“It wasn’t ideal but we made it work.”
Shine Advocate, Irka , sums up in a few words how our team helped domestic violence victims and their children during the lockdown.
“Everyone knew lockdown was going to be especially difficult for victims of domestic violence who would have little or no respite from their abuser, or opportunities to get help. We knew from overseas experience that there would be an escalation of family violence – and that it would be more severe and brutal than usual. And that is exactly what happened in New Zealand where Shine saw not only a rise in the number of referrals from hospitals, but also in increase in victims of sexual assault.”
As an essential service, Shine’s frontline staff of advocates continued their vital work, but lockdown itself presented unexpected challenges for all of our services.
Unable to meet victims face to face, our advocates had to rely on supporting adult victims by phone. Imagine the difficulty of having those conversations when the offender might be in the house or about to arrive home. We had to take great care not to endanger our clients still further.
Telephone conversations weren’t an option for our work with children, as they need face-to-face interaction and support. So our staff spent more time talking (by phone) to the protective parent to help him or her develop the tools needed for their children to understand what was happening to them, to help them cope and to work towards their healing.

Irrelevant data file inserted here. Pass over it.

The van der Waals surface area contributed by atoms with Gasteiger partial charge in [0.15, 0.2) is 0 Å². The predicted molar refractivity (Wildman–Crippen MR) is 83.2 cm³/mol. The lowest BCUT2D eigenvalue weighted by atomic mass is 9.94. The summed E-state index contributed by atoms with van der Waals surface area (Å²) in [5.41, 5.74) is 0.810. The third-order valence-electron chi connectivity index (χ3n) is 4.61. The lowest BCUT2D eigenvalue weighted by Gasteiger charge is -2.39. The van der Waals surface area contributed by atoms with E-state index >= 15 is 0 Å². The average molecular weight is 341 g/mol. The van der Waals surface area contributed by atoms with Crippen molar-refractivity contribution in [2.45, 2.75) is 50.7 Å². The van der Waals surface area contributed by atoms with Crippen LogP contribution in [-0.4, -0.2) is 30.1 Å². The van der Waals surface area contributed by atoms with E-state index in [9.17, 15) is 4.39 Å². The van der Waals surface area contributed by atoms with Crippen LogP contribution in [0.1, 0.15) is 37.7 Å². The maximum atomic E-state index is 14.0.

In the first week of lockdown, we realised that even simple activities were no longer simple. Because of the restrictions, our access to basic essentials like clothing, toiletries, food, phones, and money for special baby formula and medications was hindered. Sometimes women who were placed in the safety of a motel had to wait, before we could get the essentials – clothes and food – delivered to her. Disturbingly, some clients who had fled with small children were unable to get groceries for themselves because lockdown restrictions did not permit them to take their children into supermarkets – but of course, they couldn’t leave them alone either.
Fortunately for victims, a number of wonderful individuals and organisations stepped up and were ready to help with donations of new goods, deliveries and transport.
Thanks to your incredible support, we are proud to have been able to provide the best care possible to victims of domestic violence throughout the lockdown.
While lockdown presented many challenges and our frontline staff are now relieved to be able to meet with clients face-to-face, we have also discovered new and better ways of doing things. Our experience has shown us the gift of a Prezzy cards helps to ensure our clients do not go without essential items.
Nevertheless, the impact of COVID19 on family violence will be felt for years to come. At Shine, we are expecting to see a continuing escalation of violence in the coming months and beyond. As disheartening as this is, we will not let it discourage from us from our mission of ending family violence in Aotearoa. Instead, we will redouble our efforts and work even harder.
We are so grateful for your continued support and commitment on our journey towards making every home violence free.